Golf tourney provides financial boost, critical exposure to nonprofits

There are not many certainties in a game of golf. One can strike a beautiful drive that soars straight, then  rolls toward the pin. 

Or, that tee shot can just as easily be sliced into the woods – beginning its trek to a triple-bogey. Such is the game of golf, especially among the amateur ranks. 

However, when RISCPA members and friends gather on Monday, July 25 at the Warwick Country Club for the Society’s 25th annual golf tournament, there are a few things to be certain. The day is sure to be a good time, one marked by friends, food, and of course, spirited competition – whether that be for the day’s longest drive or lowest score. 

Sure too, is the fact that a deserving nonprofit organization will benefit from the generosity of all of those who take part.

For the past two years, and again this summer, that nonprofit will be Community Preparatory, an independent school in South Providence. Community Prep is 32-years-old and serves culturally and economically diverse students who are well qualified to benefit from a rigorous academic education. Students attend from grades three through eight, with 96 percent receiving substantial financial aid. All families make contributions to their child’s tuition. On average, 97 percent of Community Prep students are accepted into college prep high-school programs, including competitive private and independent schools in Rhode Island and throughout New England. 83 percent of Community Prep’s college age alumni are attending or have graduated from college.

Lisa Dantas, Director of Development at Community Prep, explains that the donation from RISCPA’s golf tournament these past two years has gone directly into the school’s annual fund, directly impacting its students. Dantas recalls RISCPA Executive Director Robert A. Mancini’s visit to Community Prep a few years ago and came away impressed. Mancini vowed to help spread the word about the good work being done there and wasted no time in making good on that promise.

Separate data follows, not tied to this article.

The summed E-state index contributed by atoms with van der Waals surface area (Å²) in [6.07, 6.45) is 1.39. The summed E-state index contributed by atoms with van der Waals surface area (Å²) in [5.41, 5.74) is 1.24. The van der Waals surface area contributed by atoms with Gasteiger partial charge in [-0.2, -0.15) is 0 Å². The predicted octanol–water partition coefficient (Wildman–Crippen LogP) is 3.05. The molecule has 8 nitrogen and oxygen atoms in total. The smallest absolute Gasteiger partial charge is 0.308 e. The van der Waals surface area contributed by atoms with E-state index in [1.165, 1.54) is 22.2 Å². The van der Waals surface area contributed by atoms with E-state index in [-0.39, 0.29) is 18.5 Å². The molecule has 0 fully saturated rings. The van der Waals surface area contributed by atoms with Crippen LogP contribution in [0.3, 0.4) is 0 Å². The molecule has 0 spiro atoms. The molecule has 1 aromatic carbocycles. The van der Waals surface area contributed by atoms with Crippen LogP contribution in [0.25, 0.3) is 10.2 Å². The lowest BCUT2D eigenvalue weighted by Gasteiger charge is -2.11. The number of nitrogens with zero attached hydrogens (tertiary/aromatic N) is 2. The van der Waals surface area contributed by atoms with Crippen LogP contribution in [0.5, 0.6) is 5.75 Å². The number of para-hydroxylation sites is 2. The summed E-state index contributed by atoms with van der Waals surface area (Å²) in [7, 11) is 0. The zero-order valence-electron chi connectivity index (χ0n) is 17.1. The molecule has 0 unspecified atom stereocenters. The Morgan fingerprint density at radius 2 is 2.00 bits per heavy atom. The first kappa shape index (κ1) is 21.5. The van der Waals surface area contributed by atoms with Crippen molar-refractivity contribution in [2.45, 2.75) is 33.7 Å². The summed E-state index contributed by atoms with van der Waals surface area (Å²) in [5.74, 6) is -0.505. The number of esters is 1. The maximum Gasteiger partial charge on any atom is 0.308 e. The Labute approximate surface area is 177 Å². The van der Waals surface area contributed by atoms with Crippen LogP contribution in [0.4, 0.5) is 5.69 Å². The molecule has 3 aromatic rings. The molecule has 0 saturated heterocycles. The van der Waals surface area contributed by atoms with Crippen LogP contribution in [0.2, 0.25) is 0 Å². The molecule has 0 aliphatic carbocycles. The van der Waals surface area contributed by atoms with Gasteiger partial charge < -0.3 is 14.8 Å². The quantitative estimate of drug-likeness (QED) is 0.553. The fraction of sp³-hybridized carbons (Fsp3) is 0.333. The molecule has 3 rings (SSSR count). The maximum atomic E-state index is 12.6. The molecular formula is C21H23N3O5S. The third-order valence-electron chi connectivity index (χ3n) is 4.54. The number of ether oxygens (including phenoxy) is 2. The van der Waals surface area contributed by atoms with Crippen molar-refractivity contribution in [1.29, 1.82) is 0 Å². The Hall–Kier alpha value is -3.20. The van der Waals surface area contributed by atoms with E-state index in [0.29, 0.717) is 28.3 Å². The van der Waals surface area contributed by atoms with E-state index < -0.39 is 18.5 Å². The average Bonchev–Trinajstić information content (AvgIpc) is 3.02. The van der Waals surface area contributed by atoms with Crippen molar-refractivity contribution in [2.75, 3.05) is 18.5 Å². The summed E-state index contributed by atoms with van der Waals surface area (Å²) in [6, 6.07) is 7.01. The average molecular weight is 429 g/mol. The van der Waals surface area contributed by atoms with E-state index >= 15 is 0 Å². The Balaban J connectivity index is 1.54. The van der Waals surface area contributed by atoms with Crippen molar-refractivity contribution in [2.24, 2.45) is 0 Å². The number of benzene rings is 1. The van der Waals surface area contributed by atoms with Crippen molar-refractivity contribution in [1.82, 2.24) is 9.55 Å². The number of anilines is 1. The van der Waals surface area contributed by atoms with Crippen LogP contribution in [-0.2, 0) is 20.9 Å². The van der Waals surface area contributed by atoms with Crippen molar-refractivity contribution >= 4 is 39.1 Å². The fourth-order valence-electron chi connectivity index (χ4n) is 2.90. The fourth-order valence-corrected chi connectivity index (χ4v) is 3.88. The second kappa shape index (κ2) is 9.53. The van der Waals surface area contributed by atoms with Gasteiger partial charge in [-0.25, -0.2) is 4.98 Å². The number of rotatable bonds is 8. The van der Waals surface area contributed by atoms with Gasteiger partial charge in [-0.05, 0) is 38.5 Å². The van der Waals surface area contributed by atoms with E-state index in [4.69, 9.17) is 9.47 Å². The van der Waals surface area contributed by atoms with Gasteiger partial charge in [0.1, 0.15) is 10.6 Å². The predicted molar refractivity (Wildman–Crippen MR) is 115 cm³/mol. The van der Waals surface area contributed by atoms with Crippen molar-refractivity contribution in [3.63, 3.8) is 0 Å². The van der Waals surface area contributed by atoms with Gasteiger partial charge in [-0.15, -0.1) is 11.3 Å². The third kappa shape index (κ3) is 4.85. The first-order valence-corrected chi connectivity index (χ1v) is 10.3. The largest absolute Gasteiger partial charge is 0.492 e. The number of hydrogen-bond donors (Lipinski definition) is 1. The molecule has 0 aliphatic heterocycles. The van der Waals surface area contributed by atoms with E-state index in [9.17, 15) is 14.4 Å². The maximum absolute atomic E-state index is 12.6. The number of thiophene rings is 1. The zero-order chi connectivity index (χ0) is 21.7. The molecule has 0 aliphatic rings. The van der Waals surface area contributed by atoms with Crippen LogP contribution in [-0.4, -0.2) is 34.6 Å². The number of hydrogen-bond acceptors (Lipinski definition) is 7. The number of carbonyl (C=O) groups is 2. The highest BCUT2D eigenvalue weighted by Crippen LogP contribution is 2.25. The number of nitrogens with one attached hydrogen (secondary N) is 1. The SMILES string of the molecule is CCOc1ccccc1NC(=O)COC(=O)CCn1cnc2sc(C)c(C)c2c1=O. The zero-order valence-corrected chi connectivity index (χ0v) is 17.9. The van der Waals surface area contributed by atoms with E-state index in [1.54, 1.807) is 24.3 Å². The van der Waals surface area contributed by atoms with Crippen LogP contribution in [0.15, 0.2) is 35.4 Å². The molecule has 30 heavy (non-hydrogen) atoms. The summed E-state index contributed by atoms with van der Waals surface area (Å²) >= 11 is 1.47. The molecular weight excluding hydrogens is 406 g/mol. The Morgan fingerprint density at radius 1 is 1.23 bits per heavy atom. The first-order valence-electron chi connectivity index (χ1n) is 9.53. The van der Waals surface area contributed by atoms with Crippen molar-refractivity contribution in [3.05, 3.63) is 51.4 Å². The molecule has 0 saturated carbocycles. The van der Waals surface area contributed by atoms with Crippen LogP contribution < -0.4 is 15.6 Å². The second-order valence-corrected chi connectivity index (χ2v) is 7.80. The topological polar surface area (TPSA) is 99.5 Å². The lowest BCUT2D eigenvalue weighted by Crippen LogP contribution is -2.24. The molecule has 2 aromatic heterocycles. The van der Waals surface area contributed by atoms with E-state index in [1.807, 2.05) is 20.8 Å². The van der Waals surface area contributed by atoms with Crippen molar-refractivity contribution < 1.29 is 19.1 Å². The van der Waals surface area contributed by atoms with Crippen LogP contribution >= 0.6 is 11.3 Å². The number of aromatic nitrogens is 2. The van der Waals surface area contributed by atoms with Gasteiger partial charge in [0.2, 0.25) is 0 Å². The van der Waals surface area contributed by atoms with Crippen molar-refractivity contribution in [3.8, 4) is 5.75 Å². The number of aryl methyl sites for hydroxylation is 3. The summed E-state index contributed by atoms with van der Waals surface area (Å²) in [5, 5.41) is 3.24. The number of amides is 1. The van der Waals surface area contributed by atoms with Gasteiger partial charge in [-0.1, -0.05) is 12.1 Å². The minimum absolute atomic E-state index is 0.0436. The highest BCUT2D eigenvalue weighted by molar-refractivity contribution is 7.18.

RISCPA’s outreach to Community Prep has been deeply appreciated. The financial gift has been critically important for a school that must work diligently to raise funds and secure grants. Also important has been the connections made between the independent school and the professional community. 

“It is extremely important for Community Preparatory School to be connected to RISCPA,” said Dantas. “It opens doors. I attend the golf tournament with students, and I also attend the two annual RISCPA networking events. It’s a way for a large professional group to learn about Community Prep, and get them involved in the school..”

Mancini explained that getting the nonprofit organization involved in all aspects of the tournament is an investment of time that pays huge dividends.

“It’s critical that the benefactor have a presence at the event, as it amplifies and reinforces the good work being done at the charity,” he said.

Community Prep joins a long list of nonprofits that have been impacted by the generous outreach of the RISCPA. 

Ellen Grizzetti, Chief Executive Officer at Hope Alzheimer’s Center, enjoyed a three-year partnership with RISCPA, as a beneficiary of proceeds from the annual tournament from 2011 through 2013.

“We are grateful for the support and opportunity to be part of such wonderful event,” said Grizzetti. “It even inspired us to try our own tournament, which we started in 2014 and it is still going strong!”

Grizzetti described the RISCPA tournament as a deeply meaningful event.

“We have nice memories from RISCPA’s tournament,” she said. “Some of our staff and board members volunteered on tournament days and some played in the tournaments. At the evening reception, we had caregivers tell their story of how the Hope Center helped their family, and staff spoke about how much the support of RISCPA meant to our center. Hearing those stories firsthand helped people connect with our mission.”

Grizzetti added that the networking opportunities and communication lines established as a result of the partnership with RISCPA have deep and long lasting benefits.

“It is so important for nonprofits to connect with professional organizations,” she said. “The relationship can be mutually beneficial. The Hope Center helps families cope with the devastating effects of Alzheimer's disease by giving them a nurturing place to turn for support and assistance in caring for their memory-impaired loved one. Many professionals entrust Hope with their loved one they are at work. Our center gives people a place to turn for peace of mind in knowing that their loved ones are well cared for and happy during the day while they tend to work and other responsibilities.”

The connection between nonprofits and the business community is a lesson well learned.

“We are always looking for professional people to be part of our organization,” said Grizzetti. “Money and resources are so tight at a nonprofit. We benefit tremendously from the support of skilled professionals in the community who are willing to donate their time and expertise to our cause -- whether it is serving on our board, hosting  a charity event on our behalf, or simply spending a day at the center.”